How to Hygge

My favorite part about Copenhagen wasn’t something you can physically go to see, but a feeling you have while you’re there. Maybe you’ve heard of it, maybe you haven’t, but the feeling of hygge is something I came to realize the city of Copenhagen itself possesses. Hygge doesn’t have to be something you adopt or a way of life, it’s just a feeling of charming coziness, and that’s exactly what Copenhagen is.

If you’re looking to have a good time in Copenhagen, Downtown hostel is absolutely the place to stay. Our flight landed around 8 pm, so we arrived at the hostel around 9pm. It was Sunday night, and the bar (which is also reception) was in pretty full swing. The best part about staying in hostels is that people are so willing to exchange their stories with strangers, it’s something quite beautiful actually. This hostel completely engendered that environment.

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The hostel also offers free walking tours, which was a great way to get a taste of Copenhagen. The must see of course is Nyhavn, which is delightfully colorful  even on the dreariest of days. Sailing vessels littered the canal that the bright buildings bordered. Not a far walk from Nyhavn, but not part of the tour, is Christiania, also known as the free town.

This area was as vibrant as Nyhavn, but for different reasons. All the Danish fairy tales seemed to collide with the 70s to create Christiania. Pastel pinks, greens, and blues composed murals of whimsical trees sprinkled with pixies and and majestic birds. Darker blues, reds, and yellows composed a shimmering peacock on another building. Buddhist prayer flags waved vigorously in their canopy over Pusher Street. Vendors sold oils, edibles, and nuggets of weed from small stands with names like “The Candy Shop”and “Flamingo”.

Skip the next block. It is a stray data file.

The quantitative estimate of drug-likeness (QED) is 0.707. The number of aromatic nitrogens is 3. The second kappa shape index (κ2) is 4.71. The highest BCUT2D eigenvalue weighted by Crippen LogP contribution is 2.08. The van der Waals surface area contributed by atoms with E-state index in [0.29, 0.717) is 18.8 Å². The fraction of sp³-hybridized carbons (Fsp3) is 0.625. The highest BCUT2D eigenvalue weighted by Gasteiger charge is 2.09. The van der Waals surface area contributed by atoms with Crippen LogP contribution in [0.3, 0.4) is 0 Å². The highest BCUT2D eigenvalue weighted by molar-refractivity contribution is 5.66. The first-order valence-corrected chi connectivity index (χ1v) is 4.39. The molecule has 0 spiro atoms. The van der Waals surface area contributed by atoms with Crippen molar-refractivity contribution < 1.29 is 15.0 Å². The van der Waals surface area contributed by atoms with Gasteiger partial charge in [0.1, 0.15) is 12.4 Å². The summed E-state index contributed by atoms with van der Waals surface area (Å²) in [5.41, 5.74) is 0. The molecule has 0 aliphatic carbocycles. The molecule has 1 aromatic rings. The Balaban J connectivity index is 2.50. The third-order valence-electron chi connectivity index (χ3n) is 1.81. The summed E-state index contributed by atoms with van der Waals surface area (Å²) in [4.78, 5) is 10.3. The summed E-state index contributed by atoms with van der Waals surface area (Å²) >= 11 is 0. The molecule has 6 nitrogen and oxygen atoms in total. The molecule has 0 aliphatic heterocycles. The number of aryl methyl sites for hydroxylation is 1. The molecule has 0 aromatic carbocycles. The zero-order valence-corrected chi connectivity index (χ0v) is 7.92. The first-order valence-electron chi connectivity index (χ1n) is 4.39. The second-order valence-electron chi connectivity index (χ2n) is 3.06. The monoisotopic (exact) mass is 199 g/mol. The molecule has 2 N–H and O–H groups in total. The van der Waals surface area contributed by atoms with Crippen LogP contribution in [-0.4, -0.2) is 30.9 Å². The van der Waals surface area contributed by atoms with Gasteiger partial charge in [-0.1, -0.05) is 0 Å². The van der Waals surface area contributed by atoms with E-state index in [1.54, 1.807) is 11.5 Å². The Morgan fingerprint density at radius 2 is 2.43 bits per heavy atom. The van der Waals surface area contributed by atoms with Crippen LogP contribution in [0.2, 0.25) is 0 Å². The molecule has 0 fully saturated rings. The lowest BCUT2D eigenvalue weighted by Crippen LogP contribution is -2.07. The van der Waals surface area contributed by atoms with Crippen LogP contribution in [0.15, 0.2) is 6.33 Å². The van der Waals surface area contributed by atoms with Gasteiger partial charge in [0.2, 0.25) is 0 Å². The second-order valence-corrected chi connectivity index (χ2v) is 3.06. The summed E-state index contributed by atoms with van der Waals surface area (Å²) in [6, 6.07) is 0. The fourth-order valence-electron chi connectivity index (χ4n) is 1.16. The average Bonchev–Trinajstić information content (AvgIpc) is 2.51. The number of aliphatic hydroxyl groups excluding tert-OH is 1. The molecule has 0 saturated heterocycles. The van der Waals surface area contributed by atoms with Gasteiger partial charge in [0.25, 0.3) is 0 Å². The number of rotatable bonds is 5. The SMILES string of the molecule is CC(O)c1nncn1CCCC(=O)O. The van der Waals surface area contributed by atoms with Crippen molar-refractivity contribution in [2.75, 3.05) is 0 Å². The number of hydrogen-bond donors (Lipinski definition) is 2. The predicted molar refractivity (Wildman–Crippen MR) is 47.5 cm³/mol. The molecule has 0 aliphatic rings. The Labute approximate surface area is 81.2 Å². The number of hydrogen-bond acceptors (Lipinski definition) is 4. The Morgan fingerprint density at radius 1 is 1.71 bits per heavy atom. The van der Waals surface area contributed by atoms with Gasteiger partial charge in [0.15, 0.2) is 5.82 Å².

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Aside from the walking tour and our quick stop to free town, it was absolutely essential to rent a bike. It’s the best way to experience the city. All the must see places and our must eat stops we biked to!

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The must see museums were the National Museum and the David Collection. The National Museum was huge, and unless you want to spend your entire day there I’d recommend picking a gallery you’re interested in and going from there. The collection we chose was life in Denmark (1600-2000s), which was incredibly informative, we both felt like we gained a wealth of knowledge on Danish history. The David Collection was a free museum, and actually one of my favorites. Though the collection does include European art, the Islamic art was a nice break from all the European art we had been seeing. My favorite portion of the Islamic collection was the miniatures, as the details were wonderful. Also a must see was the botanical gardens. Despite it being the winter and how little was in bloom, it was a lovely little piece of paradise in the middle of Copenhagen.

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MOST IMPORTANTLY the must eats. Mad & Kaffe might have been my favorite meal of the entire trip. If I lived in Copenhagen, I would absolutely be a regular here. You can chose between 3, 5, or 7 of their small plates to comprise your breakfast. I got 3, but definitely wish I would have gotten 5 after I tasted their amazing spread. Kobenhavner Cafe has authentic danish food on the cheap. Since this was our last meal abroad, I will openly admit that I essentially engorged myself on a traditional danish open faced sandwich, which included two pieces of fried fish, one piece of poached fish, and shrimp. Don’t judge me, I was just doing as the Danes do.

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